Curbing the Imperial Presidency
As I have written many times before, the same people who denounced the supposed imperial presidency of George W. Bush have shown that they have no problem whatsoever with the vast expansion of presidential power now that their guy—Barack Obama—is in the Oval Office. One of President Obama’s genuinely audacious power grabs involved making recess appointments during periods when the Senate was not officially in recess. Indeed, the Senate actually was in session at the time that the recess appointments were made; Republicans—like Democrats before them when Republican presidents were in office—ensured that pro forma sessions took place to prevent any recess appointments from occurring.
Team Obama thought that it could get away with making recess appointments in between pro forma sessions, despite the fact that the Senate wasn’t actually in recess during those times. A three-judge panel for the D.C. Circuit Court of Appeals disagreed:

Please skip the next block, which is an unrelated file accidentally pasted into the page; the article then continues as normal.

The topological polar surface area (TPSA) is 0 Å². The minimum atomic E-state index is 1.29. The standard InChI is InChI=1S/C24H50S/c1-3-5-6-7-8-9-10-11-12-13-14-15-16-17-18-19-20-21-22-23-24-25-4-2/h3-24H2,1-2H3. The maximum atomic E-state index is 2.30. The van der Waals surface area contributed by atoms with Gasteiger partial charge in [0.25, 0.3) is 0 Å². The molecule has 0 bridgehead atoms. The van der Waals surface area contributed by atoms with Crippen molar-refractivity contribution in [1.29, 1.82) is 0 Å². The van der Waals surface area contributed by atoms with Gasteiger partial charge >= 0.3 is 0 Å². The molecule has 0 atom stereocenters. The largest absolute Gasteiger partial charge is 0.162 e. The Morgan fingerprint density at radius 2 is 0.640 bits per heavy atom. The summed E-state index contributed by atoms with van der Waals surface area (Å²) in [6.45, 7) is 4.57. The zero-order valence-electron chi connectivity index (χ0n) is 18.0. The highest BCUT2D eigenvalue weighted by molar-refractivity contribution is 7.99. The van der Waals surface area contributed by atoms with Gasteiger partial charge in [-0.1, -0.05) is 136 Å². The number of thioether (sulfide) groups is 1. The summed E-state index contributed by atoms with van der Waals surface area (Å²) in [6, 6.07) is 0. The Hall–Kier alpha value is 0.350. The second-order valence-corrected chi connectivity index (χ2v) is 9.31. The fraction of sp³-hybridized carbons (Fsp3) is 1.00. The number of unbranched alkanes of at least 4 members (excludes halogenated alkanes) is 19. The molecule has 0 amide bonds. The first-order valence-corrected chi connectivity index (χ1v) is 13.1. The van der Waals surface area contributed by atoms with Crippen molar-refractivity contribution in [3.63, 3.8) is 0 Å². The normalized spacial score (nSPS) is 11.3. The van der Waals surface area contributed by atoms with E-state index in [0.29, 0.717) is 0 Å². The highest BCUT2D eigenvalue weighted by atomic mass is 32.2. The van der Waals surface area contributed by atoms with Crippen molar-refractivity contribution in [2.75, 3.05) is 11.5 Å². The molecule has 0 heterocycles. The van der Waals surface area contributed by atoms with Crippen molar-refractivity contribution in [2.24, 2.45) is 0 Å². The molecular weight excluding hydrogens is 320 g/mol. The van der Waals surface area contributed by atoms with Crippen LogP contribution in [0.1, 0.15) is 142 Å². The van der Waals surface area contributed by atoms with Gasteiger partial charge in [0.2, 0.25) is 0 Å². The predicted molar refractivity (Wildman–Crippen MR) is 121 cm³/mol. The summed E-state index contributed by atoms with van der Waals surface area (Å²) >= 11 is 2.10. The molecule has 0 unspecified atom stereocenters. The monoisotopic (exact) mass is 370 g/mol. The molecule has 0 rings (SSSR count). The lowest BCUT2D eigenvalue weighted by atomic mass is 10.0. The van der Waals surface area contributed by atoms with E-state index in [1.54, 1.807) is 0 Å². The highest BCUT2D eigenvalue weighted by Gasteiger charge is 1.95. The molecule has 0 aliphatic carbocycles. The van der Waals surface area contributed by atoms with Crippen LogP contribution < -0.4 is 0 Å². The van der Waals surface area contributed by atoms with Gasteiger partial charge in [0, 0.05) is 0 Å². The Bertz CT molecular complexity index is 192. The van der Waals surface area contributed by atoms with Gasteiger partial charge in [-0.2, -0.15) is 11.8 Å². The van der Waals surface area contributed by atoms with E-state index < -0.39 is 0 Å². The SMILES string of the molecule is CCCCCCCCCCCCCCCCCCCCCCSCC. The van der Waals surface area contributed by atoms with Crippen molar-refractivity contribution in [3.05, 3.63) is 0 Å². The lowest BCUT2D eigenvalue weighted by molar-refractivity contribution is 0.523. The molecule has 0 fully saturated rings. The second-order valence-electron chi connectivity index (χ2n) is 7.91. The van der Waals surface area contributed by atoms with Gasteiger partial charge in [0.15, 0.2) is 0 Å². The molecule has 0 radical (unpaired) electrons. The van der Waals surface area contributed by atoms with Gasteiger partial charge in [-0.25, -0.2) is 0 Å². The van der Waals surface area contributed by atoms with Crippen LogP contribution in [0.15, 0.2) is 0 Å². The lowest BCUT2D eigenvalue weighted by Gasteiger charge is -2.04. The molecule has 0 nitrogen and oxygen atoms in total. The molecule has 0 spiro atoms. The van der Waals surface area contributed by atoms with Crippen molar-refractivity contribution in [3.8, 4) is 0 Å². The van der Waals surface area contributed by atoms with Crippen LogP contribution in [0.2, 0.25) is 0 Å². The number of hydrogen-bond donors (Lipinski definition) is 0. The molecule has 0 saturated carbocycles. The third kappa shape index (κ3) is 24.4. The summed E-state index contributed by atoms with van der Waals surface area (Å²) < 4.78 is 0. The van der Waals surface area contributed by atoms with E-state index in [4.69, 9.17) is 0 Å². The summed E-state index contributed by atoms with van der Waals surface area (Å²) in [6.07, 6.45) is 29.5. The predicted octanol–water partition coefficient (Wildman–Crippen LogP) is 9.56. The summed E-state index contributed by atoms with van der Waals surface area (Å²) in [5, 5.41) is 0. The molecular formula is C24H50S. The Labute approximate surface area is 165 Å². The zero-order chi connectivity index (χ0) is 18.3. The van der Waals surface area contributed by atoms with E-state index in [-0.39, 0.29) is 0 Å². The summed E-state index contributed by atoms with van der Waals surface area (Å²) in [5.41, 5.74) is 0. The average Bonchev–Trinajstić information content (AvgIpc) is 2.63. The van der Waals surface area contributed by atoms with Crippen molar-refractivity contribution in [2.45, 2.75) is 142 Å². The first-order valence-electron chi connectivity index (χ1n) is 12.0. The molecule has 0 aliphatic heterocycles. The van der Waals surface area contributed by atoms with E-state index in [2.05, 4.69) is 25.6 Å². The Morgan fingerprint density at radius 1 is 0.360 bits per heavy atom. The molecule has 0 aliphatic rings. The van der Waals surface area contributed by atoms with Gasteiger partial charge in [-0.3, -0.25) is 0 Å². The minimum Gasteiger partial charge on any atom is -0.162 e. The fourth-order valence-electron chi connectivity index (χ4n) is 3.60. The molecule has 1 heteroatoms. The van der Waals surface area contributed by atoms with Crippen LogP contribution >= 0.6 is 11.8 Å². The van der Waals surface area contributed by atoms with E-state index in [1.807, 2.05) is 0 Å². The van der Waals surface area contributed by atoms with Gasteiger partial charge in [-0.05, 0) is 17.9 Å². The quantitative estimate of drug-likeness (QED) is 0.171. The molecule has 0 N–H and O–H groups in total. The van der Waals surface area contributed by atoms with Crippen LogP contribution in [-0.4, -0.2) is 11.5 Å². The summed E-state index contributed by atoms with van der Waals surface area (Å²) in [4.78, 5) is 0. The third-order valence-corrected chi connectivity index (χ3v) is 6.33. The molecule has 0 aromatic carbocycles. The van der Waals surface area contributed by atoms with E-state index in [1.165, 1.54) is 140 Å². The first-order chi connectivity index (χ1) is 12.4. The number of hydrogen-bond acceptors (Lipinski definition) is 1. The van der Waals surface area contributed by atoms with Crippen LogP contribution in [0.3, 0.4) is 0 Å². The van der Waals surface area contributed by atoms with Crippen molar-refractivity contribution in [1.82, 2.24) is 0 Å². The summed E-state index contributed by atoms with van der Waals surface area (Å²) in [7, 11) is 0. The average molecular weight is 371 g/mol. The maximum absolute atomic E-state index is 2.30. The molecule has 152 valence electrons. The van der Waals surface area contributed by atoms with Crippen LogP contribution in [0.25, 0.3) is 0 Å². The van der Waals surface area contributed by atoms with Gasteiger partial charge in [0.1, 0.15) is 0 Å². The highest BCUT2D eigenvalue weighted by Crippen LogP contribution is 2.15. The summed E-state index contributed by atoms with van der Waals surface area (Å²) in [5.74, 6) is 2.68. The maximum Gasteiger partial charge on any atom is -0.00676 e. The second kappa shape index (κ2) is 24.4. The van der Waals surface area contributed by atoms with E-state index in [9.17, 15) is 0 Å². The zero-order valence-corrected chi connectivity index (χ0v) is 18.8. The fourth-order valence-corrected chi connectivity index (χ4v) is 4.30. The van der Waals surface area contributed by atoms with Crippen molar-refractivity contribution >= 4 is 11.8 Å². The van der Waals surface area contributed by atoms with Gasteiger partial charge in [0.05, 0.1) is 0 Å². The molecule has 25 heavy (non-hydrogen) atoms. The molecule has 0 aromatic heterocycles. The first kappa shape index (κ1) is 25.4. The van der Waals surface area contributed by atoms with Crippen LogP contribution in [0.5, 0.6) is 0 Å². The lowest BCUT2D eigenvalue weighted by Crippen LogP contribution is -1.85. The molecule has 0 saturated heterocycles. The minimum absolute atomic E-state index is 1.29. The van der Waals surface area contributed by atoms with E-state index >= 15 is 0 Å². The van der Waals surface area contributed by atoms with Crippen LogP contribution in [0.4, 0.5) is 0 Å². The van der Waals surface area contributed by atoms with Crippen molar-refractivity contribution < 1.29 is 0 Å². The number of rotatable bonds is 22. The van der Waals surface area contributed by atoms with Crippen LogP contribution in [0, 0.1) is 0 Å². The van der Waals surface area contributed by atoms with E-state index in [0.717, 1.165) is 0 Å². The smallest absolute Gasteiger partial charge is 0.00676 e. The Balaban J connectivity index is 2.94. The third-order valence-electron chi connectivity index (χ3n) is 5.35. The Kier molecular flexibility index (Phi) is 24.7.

The three-judge panel of the U.S. Court of Appeals for the D.C. Circuit said Obama did not have the power to make three recess appointments to the National Labor Relations Board because the Senate was officially in session - and not in recess - at the time. If the decision stands, it could invalidate hundreds of board decisions made over the past year.
The court also ruled that the president could only make recess appointments if the openings arise when the Senate is in an official recess, which it defined as the once-a-year break between sessions of Congress.
The ruling also threw into question the legitimacy of Obama’s recess appointment of Richard Cordray to head the Consumer Financial Protection Bureau. Cordray’s appointment, also made on Jan. 4, 2012, has been challenged in a separate case.
Now, to be fair, the story mentions that there are a number of circuit courts of appeal that have held differently regarding the recess appointment power. And it is entirely possible that an en banc panel of the D.C. Circuit Court of Appeals and/or the Supreme Court will overturn the three-judge panel’s ruling. But the ruling i still quite significant, if only because it might serve to give genuine imperial presidencies pause before they try to engage in novel efforts to expand the president’s power. Few people deny that under our current legal scheme, the office of the presidency is—to paraphrase from the movies—cloaked in immense power. But even immense power is supposed to observe certain limits.